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Manufacturing the LM

"The whole Apollo program was really a tribute to American craftsmanship. The LM part of it was a tribute to Grumman craftsmanship"

The total story of how the LM was manufactured was a complex process involving too many steps to fully document on this web site.

Suffice to say, that from the time manufacturing the initial ascent stage midsection started in plant 2, to when a LM was packed in its pressurized containers and shipped to NASA KSC via the Super Guppy - two and one half years would have transpired.


More manufacturing pictures...

Some of this effort can be illustrated by this transcript between Tom Kelly (K) and R. Thruelsen (T) author of  "The Grumman Story"

T:
Well, essentially, you were building a machine to do something that had never been done before, so many times you must have looked down the road and said, 'What in God's name can we build which would do that?' That presents you with a completely original challenge, doesn't it?
K: The challenge was in the application of known principles and techniques. The other challenge was in the quality control. Even with all the money we were paying for this stuff, it was still very difficult to get 100 percent quality control. There was a real premium on hand-craftsmanship on the LM-as there was, indeed, on the entire Apollo spacecraft.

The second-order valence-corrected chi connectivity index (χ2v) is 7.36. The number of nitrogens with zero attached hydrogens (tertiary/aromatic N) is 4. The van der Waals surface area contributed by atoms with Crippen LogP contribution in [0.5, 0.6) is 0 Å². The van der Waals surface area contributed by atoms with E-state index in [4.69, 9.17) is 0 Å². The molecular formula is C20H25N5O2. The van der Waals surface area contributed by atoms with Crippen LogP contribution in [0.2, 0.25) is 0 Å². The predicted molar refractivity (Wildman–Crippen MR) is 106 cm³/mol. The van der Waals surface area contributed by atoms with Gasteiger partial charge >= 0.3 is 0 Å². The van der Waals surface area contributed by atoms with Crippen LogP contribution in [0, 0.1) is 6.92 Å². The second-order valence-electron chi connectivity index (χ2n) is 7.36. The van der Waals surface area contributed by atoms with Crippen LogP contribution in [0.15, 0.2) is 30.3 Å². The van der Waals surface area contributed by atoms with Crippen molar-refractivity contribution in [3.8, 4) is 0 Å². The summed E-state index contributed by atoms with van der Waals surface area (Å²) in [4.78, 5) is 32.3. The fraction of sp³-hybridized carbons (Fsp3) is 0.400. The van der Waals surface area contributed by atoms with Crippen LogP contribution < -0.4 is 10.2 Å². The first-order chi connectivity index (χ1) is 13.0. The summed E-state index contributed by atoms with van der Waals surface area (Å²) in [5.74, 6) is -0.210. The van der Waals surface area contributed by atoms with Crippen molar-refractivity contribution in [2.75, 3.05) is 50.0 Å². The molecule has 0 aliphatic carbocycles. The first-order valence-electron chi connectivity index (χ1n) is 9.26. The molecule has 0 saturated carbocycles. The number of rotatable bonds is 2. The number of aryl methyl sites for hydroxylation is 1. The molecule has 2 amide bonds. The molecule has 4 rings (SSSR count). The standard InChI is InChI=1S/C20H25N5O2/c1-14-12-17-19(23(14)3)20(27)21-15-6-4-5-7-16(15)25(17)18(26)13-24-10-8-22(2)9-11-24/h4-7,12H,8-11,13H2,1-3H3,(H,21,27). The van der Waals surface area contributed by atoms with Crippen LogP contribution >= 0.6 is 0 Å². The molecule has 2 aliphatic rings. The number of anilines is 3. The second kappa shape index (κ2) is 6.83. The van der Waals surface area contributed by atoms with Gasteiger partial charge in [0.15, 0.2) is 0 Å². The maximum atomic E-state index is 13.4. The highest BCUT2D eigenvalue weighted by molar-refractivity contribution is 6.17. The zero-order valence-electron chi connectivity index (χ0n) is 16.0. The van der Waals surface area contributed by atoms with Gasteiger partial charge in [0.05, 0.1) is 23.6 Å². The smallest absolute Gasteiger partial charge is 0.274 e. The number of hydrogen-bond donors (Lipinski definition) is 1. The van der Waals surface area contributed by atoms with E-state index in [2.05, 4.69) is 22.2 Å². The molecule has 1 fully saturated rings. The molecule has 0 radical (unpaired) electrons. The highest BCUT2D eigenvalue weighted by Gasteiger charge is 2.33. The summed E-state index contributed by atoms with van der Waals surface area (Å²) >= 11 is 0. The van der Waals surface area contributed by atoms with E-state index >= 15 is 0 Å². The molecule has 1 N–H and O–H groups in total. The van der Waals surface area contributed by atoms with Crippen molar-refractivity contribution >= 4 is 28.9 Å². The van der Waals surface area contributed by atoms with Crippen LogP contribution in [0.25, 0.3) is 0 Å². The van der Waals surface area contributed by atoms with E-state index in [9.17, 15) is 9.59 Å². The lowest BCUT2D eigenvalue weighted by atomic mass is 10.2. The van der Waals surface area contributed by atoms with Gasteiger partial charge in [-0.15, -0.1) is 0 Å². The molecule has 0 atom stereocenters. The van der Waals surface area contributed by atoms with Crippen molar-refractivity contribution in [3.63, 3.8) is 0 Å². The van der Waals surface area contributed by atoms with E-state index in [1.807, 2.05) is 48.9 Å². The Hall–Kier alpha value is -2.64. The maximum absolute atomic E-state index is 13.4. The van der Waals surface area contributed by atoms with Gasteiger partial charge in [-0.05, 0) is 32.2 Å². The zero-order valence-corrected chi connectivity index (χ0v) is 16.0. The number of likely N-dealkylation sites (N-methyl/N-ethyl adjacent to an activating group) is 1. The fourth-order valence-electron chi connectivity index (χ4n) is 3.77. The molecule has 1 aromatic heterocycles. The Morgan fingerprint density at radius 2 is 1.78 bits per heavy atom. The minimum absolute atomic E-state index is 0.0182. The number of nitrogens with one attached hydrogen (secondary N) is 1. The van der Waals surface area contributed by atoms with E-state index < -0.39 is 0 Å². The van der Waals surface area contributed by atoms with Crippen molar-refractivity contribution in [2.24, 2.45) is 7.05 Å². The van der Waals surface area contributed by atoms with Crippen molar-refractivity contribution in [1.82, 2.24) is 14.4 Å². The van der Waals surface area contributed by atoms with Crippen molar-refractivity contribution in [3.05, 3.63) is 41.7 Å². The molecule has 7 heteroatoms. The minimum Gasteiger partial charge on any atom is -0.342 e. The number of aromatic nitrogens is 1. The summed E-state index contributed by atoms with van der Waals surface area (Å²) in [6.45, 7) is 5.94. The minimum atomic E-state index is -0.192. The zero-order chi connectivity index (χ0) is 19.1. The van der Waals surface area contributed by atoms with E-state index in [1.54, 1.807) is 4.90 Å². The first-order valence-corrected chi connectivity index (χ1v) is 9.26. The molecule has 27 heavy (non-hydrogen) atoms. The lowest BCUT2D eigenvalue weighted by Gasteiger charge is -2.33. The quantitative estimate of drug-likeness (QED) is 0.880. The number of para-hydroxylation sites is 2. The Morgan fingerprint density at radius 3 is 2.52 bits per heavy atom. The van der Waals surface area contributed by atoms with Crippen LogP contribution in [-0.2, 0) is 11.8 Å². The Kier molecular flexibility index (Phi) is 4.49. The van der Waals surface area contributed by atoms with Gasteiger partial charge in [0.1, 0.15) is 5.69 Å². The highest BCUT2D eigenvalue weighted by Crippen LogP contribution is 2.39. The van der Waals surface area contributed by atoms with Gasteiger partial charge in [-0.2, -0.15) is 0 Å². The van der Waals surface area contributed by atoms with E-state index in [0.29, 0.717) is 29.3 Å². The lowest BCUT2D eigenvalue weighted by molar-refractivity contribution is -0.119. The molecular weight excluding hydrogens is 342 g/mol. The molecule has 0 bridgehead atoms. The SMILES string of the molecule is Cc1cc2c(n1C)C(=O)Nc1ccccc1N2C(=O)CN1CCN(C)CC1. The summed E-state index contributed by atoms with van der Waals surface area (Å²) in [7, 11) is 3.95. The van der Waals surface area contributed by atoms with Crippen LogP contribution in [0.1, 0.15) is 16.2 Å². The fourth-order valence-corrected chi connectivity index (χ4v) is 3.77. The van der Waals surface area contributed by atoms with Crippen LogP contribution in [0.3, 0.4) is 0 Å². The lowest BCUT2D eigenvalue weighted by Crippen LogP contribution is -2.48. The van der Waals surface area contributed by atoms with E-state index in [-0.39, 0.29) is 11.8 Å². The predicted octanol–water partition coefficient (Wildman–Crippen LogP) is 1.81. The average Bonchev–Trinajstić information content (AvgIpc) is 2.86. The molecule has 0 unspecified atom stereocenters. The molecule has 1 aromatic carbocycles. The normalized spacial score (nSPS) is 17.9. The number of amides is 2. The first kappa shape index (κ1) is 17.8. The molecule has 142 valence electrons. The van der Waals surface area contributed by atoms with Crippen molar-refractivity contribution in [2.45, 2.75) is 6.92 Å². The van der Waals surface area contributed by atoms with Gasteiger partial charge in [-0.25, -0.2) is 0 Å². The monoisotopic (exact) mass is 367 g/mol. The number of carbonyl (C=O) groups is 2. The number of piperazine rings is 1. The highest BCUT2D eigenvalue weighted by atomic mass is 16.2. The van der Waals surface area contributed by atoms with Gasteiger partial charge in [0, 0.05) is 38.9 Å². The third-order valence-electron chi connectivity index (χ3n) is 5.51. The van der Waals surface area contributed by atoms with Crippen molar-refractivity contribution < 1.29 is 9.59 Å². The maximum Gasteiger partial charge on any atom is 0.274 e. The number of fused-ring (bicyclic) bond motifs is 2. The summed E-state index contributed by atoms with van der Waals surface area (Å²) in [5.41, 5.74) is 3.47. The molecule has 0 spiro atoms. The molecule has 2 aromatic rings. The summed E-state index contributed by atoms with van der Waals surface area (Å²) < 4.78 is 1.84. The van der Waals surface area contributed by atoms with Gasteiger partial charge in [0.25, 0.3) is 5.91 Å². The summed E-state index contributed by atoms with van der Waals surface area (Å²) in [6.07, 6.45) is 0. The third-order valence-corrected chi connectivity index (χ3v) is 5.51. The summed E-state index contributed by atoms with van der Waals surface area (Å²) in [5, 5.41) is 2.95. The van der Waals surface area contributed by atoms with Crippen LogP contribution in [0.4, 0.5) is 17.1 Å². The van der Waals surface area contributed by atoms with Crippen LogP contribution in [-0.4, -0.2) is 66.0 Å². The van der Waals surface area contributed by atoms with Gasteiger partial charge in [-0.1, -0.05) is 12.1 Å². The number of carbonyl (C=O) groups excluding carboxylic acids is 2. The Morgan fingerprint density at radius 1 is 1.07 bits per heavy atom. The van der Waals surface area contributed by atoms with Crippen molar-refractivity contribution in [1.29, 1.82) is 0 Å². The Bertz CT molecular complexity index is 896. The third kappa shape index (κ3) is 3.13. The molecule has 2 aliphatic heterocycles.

T:
Craftsmanship-that's always been one of Grumman's strong points, of course.
K:
Yes, and we proved to be strong here. But it didn't come easy. It took a lot of pride and conscientious workmanship on the part of the people involved.
T: In what way?
K: Well, some people seem to have the idea that space vehicles are made by pushing buttons and using automated manufacturing techniques and all that. Actually, it is quite different-quite the opposite, in fact. There is no real production involved in spacecraft. They are handmade. It's almost like the old cottage industry where an individual craftsman painstakingly molds or files or does something with great skill. It is much more like that.
T: An analogy: It is closer to the old XFF-l, the first Grumman plane, for instance. Where, at Baldwin and Valley Stream, they had an order for, originally, I think, two of the planes and they built them by hand.